Forget-Me-Not Control: How To Manage Forget-Me-Nots In The Garden

Forget-Me-Not Flowers
forget me not weed
(Image credit: CaryllN)

Forget-me-nots are pretty little plants, but beware. This innocent looking little plant has the potential to overcome other plants in your garden and threaten native plants beyond your fences. Once it escapes its boundaries, controlling forget-me-not plants can become a major challenge. Forget-me-nots grow like wildfire in shady, moist areas, fields, meadows, woodlands, and coastal forests.

Is Forget-Me-Not Invasive?

The simple answer to this question is yes. Forget-me-not is native to Africa and was introduced to American gardens for its beauty and simplicity. However, like many introduced species (also known as exotic plants), forget-me-nots lack natural checks and balances, including diseases and pests that keep native plants in their place. Without natural biological controls, the plants are likely to become troublesome and unforgettable forget-me-not weeds. In severe cases, invasive plants can out-compete naturally native growth and disrupt a healthy biodiversity. Forget-me-not is on the invasive plant list in several states.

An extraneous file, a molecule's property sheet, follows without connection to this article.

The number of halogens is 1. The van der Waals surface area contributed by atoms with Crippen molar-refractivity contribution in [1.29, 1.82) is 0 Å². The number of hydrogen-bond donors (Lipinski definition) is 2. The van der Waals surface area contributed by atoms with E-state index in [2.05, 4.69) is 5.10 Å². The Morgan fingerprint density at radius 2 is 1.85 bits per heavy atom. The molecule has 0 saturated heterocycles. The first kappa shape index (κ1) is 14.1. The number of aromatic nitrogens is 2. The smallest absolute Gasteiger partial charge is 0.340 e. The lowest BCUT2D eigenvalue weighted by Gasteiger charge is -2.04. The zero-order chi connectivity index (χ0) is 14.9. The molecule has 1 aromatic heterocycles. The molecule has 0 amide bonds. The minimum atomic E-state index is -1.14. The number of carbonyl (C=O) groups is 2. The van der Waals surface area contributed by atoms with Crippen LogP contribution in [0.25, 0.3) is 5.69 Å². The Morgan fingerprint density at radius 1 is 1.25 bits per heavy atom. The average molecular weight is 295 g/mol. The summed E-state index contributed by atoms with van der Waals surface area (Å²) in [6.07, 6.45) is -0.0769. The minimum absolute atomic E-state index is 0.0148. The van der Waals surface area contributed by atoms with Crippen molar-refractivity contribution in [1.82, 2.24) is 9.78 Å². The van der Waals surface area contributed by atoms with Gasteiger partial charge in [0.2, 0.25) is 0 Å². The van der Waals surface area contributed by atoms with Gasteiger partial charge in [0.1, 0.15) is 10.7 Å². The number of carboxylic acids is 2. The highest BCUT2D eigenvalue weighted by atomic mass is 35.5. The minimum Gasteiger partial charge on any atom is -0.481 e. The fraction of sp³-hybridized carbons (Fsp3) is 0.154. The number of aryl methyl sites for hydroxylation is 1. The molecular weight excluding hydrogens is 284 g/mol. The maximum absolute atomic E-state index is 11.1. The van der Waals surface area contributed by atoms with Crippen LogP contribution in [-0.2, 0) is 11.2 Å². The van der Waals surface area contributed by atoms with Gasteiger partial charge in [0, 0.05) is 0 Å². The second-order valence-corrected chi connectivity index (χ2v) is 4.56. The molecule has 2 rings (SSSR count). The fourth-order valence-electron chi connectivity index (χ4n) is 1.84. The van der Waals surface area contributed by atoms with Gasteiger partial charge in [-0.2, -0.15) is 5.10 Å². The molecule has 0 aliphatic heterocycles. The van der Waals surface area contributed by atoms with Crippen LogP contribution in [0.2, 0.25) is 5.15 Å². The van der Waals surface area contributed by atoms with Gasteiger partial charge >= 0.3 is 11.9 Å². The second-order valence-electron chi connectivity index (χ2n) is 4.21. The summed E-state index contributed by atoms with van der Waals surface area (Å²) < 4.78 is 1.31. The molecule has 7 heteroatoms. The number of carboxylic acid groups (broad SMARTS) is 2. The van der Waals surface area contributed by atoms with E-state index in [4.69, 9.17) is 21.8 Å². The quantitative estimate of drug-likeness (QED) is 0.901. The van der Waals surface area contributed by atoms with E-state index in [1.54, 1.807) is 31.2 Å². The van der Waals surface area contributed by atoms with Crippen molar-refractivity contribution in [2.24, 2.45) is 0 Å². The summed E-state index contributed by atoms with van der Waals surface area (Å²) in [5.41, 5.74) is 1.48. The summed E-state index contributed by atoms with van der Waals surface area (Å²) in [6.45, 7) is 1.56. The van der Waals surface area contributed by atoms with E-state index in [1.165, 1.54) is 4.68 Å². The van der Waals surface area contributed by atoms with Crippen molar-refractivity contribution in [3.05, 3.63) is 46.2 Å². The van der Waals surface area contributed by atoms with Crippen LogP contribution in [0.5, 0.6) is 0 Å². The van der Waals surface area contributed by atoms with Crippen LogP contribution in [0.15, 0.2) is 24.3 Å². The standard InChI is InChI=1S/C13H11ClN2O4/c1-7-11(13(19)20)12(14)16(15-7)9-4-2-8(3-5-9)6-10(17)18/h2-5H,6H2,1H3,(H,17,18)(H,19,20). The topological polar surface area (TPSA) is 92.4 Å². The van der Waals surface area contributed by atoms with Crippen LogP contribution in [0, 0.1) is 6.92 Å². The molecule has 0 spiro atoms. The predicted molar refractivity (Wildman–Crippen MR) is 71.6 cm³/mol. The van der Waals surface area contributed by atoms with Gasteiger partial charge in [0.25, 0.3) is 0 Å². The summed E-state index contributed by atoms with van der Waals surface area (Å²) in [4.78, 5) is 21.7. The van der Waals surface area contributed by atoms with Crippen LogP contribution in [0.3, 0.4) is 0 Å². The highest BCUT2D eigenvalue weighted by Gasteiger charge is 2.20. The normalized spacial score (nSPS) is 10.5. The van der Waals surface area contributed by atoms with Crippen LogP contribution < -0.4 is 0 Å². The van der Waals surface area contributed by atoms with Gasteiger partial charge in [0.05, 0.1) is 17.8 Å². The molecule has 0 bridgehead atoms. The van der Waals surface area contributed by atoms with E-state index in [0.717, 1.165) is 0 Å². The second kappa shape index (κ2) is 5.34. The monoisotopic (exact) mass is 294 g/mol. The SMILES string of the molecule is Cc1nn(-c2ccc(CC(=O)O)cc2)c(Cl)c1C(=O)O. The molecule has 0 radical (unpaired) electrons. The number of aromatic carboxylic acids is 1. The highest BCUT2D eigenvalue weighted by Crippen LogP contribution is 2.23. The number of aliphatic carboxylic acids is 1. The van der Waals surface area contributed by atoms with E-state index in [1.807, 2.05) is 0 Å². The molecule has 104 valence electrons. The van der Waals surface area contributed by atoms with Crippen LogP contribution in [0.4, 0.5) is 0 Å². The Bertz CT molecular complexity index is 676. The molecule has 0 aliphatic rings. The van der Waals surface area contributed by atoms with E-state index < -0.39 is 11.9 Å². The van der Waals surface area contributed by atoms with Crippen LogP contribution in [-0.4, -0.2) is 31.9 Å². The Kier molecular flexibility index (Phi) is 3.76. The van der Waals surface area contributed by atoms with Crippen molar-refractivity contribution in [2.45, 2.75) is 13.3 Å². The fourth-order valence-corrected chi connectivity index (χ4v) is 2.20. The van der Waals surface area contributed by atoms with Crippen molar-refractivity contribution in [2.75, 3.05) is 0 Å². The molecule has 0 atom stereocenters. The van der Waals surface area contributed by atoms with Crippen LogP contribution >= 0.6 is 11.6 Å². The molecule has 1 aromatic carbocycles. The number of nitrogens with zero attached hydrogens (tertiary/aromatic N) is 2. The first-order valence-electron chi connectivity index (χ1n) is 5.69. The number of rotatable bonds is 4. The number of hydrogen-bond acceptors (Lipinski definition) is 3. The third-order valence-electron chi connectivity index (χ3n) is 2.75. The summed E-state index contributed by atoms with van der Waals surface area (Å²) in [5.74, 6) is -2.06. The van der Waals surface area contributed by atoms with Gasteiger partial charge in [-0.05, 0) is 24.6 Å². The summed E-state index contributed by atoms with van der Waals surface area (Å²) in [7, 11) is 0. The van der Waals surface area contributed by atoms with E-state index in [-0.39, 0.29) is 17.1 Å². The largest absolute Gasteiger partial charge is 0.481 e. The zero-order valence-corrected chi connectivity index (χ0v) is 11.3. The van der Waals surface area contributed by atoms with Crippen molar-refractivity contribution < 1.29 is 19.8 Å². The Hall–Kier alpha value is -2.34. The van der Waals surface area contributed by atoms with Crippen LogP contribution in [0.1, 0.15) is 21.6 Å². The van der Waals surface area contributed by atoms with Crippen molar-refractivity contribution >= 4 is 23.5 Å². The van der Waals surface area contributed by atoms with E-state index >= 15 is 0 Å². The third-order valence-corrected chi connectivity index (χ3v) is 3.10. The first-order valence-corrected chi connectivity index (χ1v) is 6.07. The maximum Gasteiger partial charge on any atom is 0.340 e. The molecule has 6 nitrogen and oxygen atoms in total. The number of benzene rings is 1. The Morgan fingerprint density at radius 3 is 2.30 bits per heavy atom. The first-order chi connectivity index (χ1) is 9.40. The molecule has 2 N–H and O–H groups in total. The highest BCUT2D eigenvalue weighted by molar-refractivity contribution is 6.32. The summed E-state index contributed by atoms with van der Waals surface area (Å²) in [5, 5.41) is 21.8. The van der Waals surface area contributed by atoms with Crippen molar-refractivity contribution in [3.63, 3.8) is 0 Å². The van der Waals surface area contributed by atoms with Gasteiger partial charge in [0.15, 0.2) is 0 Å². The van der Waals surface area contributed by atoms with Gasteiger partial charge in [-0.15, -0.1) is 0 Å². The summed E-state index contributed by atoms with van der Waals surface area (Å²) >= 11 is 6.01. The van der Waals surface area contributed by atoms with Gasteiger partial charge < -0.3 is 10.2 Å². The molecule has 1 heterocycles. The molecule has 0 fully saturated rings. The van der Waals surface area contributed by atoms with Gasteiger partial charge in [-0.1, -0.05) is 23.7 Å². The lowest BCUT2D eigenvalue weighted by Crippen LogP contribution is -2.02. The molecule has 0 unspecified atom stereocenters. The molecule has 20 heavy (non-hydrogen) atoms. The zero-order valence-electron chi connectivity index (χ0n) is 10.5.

How to Manage Forget-Me-Nots

Forget-me-not control may be necessary to keep the plant in check. Forget-me-nots are easy to pull, or you can remove them by hoeing or cultivating the soil. This is a good way to control small numbers of forget-me-nots. However, the plants will soon resprout if you don't remove every bit of the roots. Be sure to pull or hoe the plants before they go to seed, as forget-me-nots spread by seeds and by strawberry-like stolons that root at the leaf nodes. Herbicides should always be a last resort for home gardeners, but chemical control may be needed if forget-me-not weeds are badly out of control or if the weed patch is large. Products containing Glyphosate may be effective against forget-me-nots. Read the label carefully and use the product strictly according to manufacturer recommendations. Although Glyphosate is widely used and tends to be somewhat safer than many other herbicides, it is still highly toxic. Be sure to store Glyphosate and all chemicals safely out of reach of pets and children.

Mary H. Dyer

A Credentialed Garden Writer, Mary H. Dyer was with Gardening Know How in the very beginning, publishing articles as early as 2007.